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New Montana law to ease restrictions on student transfers to school districts

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Posted at 12:31 PM, Feb 23, 2024

There may be significant changes in enrollment numbers next school year because of a Montana law that will allow students to attend any public school if there's room.

The Montana Legislature passed House Bill 203 during the 2023 session and the law takes effect on July 1.

Students will be able to transfer from one school district to another, and parents will not have to pay tuition.

While it means a lot to the families, it may not be a big change for the Billings Public Schools.

"It allows for parents to have more of a say of where their students go to school," said Gordon Klasna, School District 2 executive director of secondary education.

Klasna said no tution is the biggest change.

The district where the student lives will pay the new district money out of property taxes to offset the switch.

“You're looking at $9,600 that you're losing from one student in the high school area," Klasna said.

Rep. David Bedey, R-Hamilton, is a co-sponsor of House Bill 203 and he says it eliminates barriers and gives public choice within the public school system.

He said that the district losing the student will send money that would have been used to the new school district.

“We get to charge the home district an enrollment fee for that,” said Dan Grabowska, Park City superintendent. “We get the ANB, the average number belonging, from the state for that student. And then we get to charge like tuition to the home district, which is a very minuscule amount, about 200 bucks."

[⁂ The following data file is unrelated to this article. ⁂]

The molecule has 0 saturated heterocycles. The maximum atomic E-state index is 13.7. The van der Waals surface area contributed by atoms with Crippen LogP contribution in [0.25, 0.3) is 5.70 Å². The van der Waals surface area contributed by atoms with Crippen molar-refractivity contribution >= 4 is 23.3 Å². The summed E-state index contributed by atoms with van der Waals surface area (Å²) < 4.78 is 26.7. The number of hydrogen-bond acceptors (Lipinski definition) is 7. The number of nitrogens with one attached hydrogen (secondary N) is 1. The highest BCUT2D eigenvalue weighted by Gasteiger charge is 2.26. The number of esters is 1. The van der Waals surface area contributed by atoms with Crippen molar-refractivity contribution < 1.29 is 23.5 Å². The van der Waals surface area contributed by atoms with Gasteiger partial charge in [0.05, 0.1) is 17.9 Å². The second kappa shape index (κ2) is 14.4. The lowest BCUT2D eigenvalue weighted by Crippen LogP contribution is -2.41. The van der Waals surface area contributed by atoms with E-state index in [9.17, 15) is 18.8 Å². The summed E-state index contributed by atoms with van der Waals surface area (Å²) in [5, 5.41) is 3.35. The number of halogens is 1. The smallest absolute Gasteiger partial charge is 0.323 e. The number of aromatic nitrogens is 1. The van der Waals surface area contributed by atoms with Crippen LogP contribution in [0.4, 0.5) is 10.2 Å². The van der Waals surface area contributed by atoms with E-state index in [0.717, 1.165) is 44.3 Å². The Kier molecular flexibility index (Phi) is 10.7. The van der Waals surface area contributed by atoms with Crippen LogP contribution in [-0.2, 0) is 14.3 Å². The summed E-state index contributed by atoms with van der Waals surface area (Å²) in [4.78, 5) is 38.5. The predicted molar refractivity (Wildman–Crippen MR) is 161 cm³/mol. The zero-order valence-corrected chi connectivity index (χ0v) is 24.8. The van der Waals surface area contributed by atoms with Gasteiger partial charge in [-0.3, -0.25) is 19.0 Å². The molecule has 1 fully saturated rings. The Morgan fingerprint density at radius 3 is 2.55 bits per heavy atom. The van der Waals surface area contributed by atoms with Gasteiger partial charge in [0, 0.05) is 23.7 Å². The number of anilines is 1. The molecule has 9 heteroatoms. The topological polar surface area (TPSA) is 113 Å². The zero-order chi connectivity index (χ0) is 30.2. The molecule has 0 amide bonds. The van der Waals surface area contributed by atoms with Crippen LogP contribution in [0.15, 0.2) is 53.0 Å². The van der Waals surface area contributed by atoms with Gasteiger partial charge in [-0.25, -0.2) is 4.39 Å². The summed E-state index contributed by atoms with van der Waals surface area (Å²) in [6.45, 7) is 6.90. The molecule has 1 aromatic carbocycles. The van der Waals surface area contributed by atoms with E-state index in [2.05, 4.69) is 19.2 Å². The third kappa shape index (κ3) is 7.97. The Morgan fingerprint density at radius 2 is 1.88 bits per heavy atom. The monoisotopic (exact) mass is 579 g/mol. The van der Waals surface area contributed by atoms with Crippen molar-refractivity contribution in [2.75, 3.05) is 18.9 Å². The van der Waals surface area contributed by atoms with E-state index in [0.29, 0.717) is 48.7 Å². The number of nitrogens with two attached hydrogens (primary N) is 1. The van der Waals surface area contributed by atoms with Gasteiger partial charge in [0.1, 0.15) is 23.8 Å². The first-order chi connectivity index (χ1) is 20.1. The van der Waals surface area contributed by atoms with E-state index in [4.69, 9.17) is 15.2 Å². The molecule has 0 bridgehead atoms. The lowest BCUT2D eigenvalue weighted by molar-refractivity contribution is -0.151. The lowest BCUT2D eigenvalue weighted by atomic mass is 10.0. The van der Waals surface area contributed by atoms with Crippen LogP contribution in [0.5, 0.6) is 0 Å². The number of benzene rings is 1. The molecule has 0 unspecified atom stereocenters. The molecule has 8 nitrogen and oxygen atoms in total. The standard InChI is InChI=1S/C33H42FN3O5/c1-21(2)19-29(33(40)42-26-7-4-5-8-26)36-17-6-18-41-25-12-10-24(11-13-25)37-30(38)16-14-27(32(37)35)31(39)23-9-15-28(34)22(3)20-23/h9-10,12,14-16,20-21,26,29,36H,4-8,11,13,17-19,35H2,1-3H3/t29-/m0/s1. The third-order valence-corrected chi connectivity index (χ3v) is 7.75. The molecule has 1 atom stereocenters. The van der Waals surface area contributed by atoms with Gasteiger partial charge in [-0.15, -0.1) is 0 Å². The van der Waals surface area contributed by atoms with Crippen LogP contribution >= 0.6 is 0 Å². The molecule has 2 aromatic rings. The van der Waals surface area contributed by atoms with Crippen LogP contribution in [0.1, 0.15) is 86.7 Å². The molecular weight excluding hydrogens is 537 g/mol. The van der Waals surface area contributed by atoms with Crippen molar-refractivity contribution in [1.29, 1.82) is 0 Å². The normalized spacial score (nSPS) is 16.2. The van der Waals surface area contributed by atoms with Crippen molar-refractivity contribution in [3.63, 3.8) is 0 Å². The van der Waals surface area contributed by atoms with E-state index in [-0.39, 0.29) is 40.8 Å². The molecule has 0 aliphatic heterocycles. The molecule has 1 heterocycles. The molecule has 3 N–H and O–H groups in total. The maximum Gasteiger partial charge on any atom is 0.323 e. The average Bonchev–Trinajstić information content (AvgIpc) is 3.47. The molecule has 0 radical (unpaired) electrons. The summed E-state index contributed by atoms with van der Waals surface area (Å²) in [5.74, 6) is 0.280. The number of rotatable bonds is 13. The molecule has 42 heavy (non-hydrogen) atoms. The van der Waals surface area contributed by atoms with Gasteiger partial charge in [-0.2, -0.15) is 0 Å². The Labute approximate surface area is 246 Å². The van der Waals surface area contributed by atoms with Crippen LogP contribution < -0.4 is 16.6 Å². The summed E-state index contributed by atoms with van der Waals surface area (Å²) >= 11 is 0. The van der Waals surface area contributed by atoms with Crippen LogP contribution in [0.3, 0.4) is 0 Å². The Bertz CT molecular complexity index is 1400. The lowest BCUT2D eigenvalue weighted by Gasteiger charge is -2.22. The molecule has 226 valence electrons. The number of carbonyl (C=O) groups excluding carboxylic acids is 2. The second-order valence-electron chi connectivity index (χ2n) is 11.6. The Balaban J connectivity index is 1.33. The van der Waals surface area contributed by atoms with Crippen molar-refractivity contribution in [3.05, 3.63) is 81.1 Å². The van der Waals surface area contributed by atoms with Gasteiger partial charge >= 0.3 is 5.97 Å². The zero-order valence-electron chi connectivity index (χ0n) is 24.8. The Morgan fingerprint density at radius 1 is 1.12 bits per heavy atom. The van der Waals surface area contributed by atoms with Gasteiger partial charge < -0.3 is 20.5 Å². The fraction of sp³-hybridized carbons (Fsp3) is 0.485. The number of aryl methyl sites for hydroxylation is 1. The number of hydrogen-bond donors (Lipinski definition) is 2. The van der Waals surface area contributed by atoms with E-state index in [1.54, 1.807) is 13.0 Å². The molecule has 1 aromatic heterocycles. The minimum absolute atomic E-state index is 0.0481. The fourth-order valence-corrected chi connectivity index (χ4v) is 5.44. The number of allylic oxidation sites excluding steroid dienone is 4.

According to the Office of Public Instruction, the transfer can be denied for capacity and building construction standards.

But Grabowska says along with other rules, it’s a narrow set of criteria.

"If a student has been suspended or expelled in the last several years, we're able to say no, you don't get to come in,” Grabowska said. “But other than that, it's pretty much open."

Grabowska said he does not yet know how the law will affect his district, which currently has about 325 students.

"It might hurt some of the smaller districts because I think some of the smaller districts might lose students," Grabowska said.

School District 2 has accepted transfers in the past.

Klasna does not expect an influx of students, but he does say double-A school districts can offer more.

"Dual credit AP classes, our new charter schools with early college school, multilingual academy, opportunity school, that may be a draw to some parents as well," Klasna said.

Klasna was recently the principal of Lockwood High School in a single-A district and had some students who transferred from Billings.

But overall, he's not expecting a big effect on the budget.

“We'll probably come out a little bit ahead, but it's not going to be an overly huge amount of money,” Klasna said.

More information is available on the OPI website on pages 19 and 20 of 68th Legislative Session summary.